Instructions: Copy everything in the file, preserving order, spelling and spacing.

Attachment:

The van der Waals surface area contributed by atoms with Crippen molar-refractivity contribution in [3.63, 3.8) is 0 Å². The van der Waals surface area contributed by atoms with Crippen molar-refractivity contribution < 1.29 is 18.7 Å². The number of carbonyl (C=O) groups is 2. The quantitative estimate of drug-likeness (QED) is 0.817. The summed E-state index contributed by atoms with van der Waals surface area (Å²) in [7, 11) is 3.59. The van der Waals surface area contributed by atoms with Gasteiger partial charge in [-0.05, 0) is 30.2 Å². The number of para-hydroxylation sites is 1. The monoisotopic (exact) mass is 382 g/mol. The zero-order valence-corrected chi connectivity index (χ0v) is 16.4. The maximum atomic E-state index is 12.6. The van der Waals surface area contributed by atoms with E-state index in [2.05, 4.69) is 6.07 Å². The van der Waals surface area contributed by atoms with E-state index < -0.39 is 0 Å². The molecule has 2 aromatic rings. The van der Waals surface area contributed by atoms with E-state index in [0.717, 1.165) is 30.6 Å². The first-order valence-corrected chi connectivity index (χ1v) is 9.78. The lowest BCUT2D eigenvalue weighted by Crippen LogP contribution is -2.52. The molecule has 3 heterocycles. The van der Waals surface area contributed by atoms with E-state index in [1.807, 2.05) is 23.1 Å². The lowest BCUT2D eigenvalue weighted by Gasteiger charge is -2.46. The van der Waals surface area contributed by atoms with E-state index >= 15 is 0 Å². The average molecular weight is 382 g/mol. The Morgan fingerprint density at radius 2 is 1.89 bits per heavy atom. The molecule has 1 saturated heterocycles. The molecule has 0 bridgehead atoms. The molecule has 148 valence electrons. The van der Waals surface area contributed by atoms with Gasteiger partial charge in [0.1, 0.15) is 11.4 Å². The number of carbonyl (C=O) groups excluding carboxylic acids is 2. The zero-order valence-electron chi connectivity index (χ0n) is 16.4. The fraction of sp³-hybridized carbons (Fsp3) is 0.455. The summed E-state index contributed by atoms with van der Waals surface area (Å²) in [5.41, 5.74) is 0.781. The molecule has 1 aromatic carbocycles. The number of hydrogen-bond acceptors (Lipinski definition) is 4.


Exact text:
The van der Waals surface area contributed by atoms with Crippen molar-refractivity contribution in [3.63, 3.8) is 0 Å². The van der Waals surface area contributed by atoms with Crippen molar-refractivity contribution < 1.29 is 18.7 Å². The number of carbonyl (C=O) groups is 2. The quantitative estimate of drug-likeness (QED) is 0.817. The summed E-state index contributed by atoms with van der Waals surface area (Å²) in [7, 11) is 3.59. The van der Waals surface area contributed by atoms with Gasteiger partial charge in [-0.05, 0) is 30.2 Å². The number of para-hydroxylation sites is 1. The monoisotopic (exact) mass is 382 g/mol. The zero-order valence-corrected chi connectivity index (χ0v) is 16.4. The maximum atomic E-state index is 12.6. The van der Waals surface area contributed by atoms with E-state index in [2.05, 4.69) is 6.07 Å². The van der Waals surface area contributed by atoms with E-state index < -0.39 is 0 Å². The molecule has 2 aromatic rings. The van der Waals surface area contributed by atoms with E-state index in [0.717, 1.165) is 30.6 Å². The first-order valence-corrected chi connectivity index (χ1v) is 9.78. The lowest BCUT2D eigenvalue weighted by Crippen LogP contribution is -2.52. The molecule has 3 heterocycles. The van der Waals surface area contributed by atoms with E-state index in [1.807, 2.05) is 23.1 Å². The lowest BCUT2D eigenvalue weighted by Gasteiger charge is -2.46. The van der Waals surface area contributed by atoms with E-state index >= 15 is 0 Å². The average molecular weight is 382 g/mol. The Morgan fingerprint density at radius 2 is 1.89 bits per heavy atom. The molecule has 1 saturated heterocycles. The molecule has 0 bridgehead atoms. The molecule has 148 valence electrons. The van der Waals surface area contributed by atoms with Gasteiger partial charge in [0.1, 0.15) is 11.4 Å². The number of carbonyl (C=O) groups excluding carboxylic acids is 2. The zero-order valence-electron chi connectivity index (χ0n) is 16.4. The fraction of sp³-hybridized carbons (Fsp3) is 0.455. The summed E-state index contributed by atoms with van der Waals surface area (Å²) in [5.41, 5.74) is 0.781. The molecule has 1 aromatic carbocycles. The number of hydrogen-bond acceptors (Lipinski definition) is 4.